That part of the earth's surface and surrounding air that is capable of supporting life in which heterotrophic (dependent on other sources for food) organisms occur but into which organic food material must be transported because the primary production does not take place where they are: "Most of the occupants of the various allobiospheres usually depend on green plants that include elements of solar energy that have been converted into chemical energy which is food for the various species of animal life."

"Another allobiosphere has been discovered at the bottom of the seas where hot springs come up from that part of the Earth that is deep below the surface or on the sea floor where hot springs hav animals that have independence from green plants but that depend on bacteria that utilize the energy of chemicals from the hot springs."

"Ocean depths are the most extensive and permanent example of the allobiosphere where great areas of cold and regions where there is no light and so there is no active plant life; however, explorers of the depths of the ocean have discovered various animals; such as, worms, prawn-like creatures, and many types of fish that live in these locations."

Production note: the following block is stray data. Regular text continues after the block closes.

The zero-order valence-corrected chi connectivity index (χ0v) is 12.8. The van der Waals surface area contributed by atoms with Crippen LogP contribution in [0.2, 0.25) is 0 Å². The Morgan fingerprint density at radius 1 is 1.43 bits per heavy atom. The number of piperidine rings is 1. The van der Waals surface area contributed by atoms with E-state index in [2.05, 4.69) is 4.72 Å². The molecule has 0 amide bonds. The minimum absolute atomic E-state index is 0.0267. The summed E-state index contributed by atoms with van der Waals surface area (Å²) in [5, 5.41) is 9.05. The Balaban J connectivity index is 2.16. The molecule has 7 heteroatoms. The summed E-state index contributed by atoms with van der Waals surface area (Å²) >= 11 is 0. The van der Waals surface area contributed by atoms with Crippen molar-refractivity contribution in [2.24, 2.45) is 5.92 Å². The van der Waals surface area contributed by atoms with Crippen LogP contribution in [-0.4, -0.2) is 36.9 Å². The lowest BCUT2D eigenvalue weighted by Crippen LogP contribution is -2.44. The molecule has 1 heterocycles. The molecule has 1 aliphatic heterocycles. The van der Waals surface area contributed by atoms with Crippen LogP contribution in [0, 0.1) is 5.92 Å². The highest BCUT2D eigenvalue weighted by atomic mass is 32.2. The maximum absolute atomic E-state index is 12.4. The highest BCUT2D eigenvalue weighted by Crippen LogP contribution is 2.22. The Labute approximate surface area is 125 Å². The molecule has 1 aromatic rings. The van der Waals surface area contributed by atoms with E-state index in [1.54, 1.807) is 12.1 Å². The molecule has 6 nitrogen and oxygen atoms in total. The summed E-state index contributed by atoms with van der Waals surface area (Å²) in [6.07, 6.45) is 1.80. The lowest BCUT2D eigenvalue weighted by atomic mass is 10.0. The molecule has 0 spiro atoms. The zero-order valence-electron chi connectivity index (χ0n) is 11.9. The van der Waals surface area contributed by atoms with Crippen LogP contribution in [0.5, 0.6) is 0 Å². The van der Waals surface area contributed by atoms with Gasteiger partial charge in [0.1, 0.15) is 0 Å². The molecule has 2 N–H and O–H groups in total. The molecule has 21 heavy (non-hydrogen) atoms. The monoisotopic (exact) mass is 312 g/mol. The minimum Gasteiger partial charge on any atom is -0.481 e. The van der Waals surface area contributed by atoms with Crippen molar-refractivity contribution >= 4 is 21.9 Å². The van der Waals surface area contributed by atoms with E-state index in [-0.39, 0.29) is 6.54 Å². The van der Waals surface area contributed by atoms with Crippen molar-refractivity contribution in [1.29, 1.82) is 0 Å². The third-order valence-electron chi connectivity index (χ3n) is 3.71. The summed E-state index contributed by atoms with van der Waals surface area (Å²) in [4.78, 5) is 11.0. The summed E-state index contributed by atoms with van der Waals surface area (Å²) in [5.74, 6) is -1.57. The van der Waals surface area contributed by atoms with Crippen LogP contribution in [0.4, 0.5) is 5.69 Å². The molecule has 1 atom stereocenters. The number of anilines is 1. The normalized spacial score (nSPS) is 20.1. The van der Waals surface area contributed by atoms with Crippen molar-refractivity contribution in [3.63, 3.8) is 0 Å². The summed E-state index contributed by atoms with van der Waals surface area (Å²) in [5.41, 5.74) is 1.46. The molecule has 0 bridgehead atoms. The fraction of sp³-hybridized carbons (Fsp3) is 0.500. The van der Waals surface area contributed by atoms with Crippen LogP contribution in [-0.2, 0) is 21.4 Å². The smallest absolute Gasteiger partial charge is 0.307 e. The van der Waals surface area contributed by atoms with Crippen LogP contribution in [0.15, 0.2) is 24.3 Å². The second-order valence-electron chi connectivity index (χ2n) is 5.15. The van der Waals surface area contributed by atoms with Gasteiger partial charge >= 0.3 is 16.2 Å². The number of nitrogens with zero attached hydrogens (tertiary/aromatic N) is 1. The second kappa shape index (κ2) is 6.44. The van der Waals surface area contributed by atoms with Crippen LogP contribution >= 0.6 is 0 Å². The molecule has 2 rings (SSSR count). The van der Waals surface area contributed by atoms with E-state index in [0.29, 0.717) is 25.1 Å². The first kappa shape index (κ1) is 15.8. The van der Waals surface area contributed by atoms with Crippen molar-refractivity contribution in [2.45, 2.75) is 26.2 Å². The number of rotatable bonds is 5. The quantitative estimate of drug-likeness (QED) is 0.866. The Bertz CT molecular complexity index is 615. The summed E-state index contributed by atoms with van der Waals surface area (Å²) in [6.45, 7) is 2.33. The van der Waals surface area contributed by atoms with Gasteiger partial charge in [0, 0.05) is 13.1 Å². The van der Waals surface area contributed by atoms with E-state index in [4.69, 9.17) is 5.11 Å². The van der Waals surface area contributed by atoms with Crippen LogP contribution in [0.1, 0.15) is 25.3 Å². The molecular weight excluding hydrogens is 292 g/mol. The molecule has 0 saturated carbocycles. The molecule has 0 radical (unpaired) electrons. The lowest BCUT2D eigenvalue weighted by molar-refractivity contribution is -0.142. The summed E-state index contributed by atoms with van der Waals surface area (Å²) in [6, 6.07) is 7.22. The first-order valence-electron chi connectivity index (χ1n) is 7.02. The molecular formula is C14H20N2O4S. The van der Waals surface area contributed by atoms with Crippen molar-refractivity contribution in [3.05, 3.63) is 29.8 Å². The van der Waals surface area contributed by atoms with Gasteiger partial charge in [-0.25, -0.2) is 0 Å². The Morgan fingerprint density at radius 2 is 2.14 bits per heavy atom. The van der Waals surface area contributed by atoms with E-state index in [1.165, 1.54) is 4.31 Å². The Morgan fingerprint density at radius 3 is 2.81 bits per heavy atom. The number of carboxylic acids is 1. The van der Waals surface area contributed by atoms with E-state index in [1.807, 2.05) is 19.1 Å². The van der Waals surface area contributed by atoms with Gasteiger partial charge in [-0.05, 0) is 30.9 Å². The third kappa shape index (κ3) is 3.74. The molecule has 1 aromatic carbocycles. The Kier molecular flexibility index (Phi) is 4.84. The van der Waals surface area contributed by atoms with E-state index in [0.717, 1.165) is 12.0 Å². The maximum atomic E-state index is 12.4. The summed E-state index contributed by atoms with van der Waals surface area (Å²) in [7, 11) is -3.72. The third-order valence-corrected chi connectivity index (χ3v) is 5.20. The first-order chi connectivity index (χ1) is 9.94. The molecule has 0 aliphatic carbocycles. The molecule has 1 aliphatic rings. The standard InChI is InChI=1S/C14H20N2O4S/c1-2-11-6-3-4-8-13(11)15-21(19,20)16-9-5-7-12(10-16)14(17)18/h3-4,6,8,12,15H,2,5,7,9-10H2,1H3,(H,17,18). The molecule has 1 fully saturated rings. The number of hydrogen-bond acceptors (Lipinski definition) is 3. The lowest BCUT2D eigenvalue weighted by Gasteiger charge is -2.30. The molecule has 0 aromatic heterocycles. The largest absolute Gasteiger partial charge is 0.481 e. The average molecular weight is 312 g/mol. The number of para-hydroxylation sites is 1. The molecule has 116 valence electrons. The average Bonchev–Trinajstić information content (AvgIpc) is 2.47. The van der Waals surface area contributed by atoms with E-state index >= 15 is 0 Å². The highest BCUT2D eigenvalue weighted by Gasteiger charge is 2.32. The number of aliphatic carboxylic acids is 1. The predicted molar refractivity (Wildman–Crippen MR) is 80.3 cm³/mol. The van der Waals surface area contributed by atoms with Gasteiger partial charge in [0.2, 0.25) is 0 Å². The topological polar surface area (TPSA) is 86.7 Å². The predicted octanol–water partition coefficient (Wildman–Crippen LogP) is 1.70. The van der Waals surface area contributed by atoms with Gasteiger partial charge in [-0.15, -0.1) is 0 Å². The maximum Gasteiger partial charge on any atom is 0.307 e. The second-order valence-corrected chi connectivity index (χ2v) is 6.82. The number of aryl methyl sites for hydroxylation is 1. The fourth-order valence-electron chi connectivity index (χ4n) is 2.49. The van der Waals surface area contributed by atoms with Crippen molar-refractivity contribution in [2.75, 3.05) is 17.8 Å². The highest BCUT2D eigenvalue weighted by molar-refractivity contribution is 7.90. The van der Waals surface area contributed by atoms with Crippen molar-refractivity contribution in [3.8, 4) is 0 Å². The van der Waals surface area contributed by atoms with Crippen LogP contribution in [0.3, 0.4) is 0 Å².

"The ecologist G. Evelyn Hutchinson coined the term allobiosphere for these environments, where plant life and its photosynthesis are replaced by environmental extremes of darkness, heat, or cold, but where life continues, life that depends for nourishment from materials that come from other places."

—This information was compiled from the following sources:
"The Allobiosphere",; "Life in the allobiosphere", UK Pubmed Central;
based on excerpts from "Natural Science", by John S. Edwards; 1988.

Inter-related cross references, directly or indirectly, involving word units meaning "another, other, different, alternating, varied, changing": ali-; alter-; allelo-; hetero-; mut-; poikilo-; reciproc-; vari-.